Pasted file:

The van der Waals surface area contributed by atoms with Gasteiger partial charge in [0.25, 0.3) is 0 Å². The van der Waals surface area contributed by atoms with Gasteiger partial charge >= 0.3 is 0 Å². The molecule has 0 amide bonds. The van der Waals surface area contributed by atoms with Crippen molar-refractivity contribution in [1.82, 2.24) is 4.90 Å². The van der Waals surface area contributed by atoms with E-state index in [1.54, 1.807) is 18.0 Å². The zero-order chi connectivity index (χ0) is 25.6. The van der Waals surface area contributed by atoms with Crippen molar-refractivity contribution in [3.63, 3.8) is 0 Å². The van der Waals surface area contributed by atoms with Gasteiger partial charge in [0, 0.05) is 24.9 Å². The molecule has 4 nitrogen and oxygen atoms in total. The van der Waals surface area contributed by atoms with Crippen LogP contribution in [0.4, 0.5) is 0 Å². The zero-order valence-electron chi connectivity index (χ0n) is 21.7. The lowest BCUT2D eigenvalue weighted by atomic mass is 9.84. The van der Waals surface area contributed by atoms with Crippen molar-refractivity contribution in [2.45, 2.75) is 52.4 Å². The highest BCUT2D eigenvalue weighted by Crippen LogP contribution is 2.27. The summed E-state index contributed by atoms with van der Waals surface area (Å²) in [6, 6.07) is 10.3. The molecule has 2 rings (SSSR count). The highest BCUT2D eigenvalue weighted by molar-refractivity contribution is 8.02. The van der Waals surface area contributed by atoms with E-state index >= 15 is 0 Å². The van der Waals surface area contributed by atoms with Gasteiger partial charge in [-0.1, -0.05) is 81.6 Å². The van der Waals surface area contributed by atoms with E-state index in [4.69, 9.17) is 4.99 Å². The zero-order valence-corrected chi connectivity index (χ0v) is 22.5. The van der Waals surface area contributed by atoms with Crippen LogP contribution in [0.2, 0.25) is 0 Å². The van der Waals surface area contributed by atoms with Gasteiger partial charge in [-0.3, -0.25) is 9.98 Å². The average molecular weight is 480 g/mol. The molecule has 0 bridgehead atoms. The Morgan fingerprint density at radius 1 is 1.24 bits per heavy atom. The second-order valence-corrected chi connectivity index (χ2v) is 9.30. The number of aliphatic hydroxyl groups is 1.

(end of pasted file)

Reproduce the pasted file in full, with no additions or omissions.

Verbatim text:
The van der Waals surface area contributed by atoms with Gasteiger partial charge in [0.25, 0.3) is 0 Å². The van der Waals surface area contributed by atoms with Gasteiger partial charge >= 0.3 is 0 Å². The molecule has 0 amide bonds. The van der Waals surface area contributed by atoms with Crippen molar-refractivity contribution in [1.82, 2.24) is 4.90 Å². The van der Waals surface area contributed by atoms with E-state index in [1.54, 1.807) is 18.0 Å². The zero-order chi connectivity index (χ0) is 25.6. The van der Waals surface area contributed by atoms with Crippen molar-refractivity contribution in [3.63, 3.8) is 0 Å². The van der Waals surface area contributed by atoms with Gasteiger partial charge in [0, 0.05) is 24.9 Å². The molecule has 4 nitrogen and oxygen atoms in total. The van der Waals surface area contributed by atoms with Crippen LogP contribution in [0.4, 0.5) is 0 Å². The zero-order valence-electron chi connectivity index (χ0n) is 21.7. The lowest BCUT2D eigenvalue weighted by atomic mass is 9.84. The van der Waals surface area contributed by atoms with Crippen molar-refractivity contribution in [2.45, 2.75) is 52.4 Å². The highest BCUT2D eigenvalue weighted by Crippen LogP contribution is 2.27. The summed E-state index contributed by atoms with van der Waals surface area (Å²) in [6, 6.07) is 10.3. The molecule has 2 rings (SSSR count). The highest BCUT2D eigenvalue weighted by molar-refractivity contribution is 8.02. The van der Waals surface area contributed by atoms with E-state index >= 15 is 0 Å². The van der Waals surface area contributed by atoms with Gasteiger partial charge in [-0.1, -0.05) is 81.6 Å². The van der Waals surface area contributed by atoms with E-state index in [4.69, 9.17) is 4.99 Å². The zero-order valence-corrected chi connectivity index (χ0v) is 22.5. The van der Waals surface area contributed by atoms with Crippen LogP contribution in [0.2, 0.25) is 0 Å². The van der Waals surface area contributed by atoms with Gasteiger partial charge in [-0.3, -0.25) is 9.98 Å². The average molecular weight is 480 g/mol. The molecule has 0 bridgehead atoms. The Morgan fingerprint density at radius 1 is 1.24 bits per heavy atom. The second-order valence-corrected chi connectivity index (χ2v) is 9.30. The number of aliphatic hydroxyl groups is 1.